China lauds Iran goodwill in settling nuclear issue
Chinese State Councilor Yang Jiechi has praised Iran's goodwill and constructive approach and continued cooperation towards the settlement of the dispute over Tehran's nuclear energy program, PressTV reported.
He also stressed the need for the peaceful settlement of the issue, expressing his country's opposition to sanctions against Iran.
The top Chinese official made the remarks during a meeting with Iran's Deputy Foreign Minister Morteza Sarmadi in Beijing on Saturday.
Yang said that it was China's policy to maintain high-level friendly relations with Iran.
The visiting Iranian official, for his part, stressed Iran's interactive approach with world countries and expressed hope that the fresh round of nuclear talks between Iran and the six world powers would be held in a cooperative and win-win atmosphere in order to find a solution to settle problems.
He also said that Iran pursued a policy of consolidating high-level relations with China, adding that it was a foreign policy priority for Iran to cooperate with China to help peace in Asia and the world.
Sarmadi also held a separate meeting with his Chinese counterpart Zhang Yesui, during which the two officials welcomed the new climate ahead of upcoming nuclear talks between Iran and the opposite side. They also discussed Tehran-Beijing cooperation.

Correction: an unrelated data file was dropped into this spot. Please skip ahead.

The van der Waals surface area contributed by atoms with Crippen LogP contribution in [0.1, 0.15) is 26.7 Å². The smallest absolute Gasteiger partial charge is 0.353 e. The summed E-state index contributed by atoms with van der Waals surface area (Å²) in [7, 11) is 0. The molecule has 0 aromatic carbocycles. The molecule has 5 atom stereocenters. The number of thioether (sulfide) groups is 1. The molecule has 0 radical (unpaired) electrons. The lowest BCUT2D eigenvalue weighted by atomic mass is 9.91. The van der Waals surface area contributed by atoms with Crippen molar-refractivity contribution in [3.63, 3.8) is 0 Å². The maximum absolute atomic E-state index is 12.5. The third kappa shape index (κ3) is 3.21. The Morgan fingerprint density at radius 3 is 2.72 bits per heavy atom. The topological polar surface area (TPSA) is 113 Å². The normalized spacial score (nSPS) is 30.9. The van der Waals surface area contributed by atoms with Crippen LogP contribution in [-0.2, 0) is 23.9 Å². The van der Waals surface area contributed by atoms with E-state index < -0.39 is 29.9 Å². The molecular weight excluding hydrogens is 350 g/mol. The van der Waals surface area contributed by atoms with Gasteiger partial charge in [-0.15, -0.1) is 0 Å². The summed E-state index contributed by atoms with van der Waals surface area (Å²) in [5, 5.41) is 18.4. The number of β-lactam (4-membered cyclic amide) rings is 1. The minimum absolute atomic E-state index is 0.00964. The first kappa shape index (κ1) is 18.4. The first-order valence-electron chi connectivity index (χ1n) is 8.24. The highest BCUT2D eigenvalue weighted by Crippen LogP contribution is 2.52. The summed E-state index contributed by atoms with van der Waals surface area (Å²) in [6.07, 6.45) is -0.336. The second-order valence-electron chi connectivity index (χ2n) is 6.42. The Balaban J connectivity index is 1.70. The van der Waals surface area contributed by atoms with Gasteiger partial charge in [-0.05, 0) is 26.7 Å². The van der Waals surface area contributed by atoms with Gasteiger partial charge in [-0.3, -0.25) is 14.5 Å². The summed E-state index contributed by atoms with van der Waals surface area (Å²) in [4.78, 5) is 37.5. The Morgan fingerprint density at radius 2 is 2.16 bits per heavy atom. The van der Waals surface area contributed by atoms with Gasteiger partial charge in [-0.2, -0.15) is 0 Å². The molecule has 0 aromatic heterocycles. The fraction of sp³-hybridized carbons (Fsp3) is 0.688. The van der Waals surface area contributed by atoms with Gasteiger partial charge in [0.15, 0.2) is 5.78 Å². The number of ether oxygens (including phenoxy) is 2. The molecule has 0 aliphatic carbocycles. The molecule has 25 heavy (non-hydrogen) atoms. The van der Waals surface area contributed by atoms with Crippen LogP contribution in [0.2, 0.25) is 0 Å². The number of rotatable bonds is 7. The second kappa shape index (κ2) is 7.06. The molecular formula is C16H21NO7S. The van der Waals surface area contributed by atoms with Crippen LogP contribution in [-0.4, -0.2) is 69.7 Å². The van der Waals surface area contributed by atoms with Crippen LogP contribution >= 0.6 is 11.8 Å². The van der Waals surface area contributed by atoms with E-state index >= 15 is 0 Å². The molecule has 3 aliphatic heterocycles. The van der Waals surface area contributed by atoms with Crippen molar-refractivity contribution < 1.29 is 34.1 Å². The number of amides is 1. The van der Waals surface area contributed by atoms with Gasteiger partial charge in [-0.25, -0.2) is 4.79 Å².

The Iranian official's visit to China comes ahead of the upcoming talks between Iran and the five permanent members of the UN Security Council plus Germany on Tehran's nuclear energy program.
The two sides have agreed to meet in the Swiss city of Geneva on October 15 and 16 for a fresh round of talks. Tehran says it is ready for "serious" and "purposeful" negotiations over its nuclear energy program and has called on the other side to show seriousness in talks.
Iran also says that it is ready to allay Western concerns over its nuclear energy program in a "win-win manner," but it also expects the other party to lift its illegal sanctions against the Iranian nation.
The United States, Israel and some of their allies suspect Iran of pursuing non-civilian objectives in its nuclear energy program.
Iran categorically rejects the allegation, arguing that as a committed signatory to the Non-Proliferation Treaty (NPT) and a member of the International Atomic Energy Agency (IAEA), it has the right to use nuclear technology for peaceful purposes.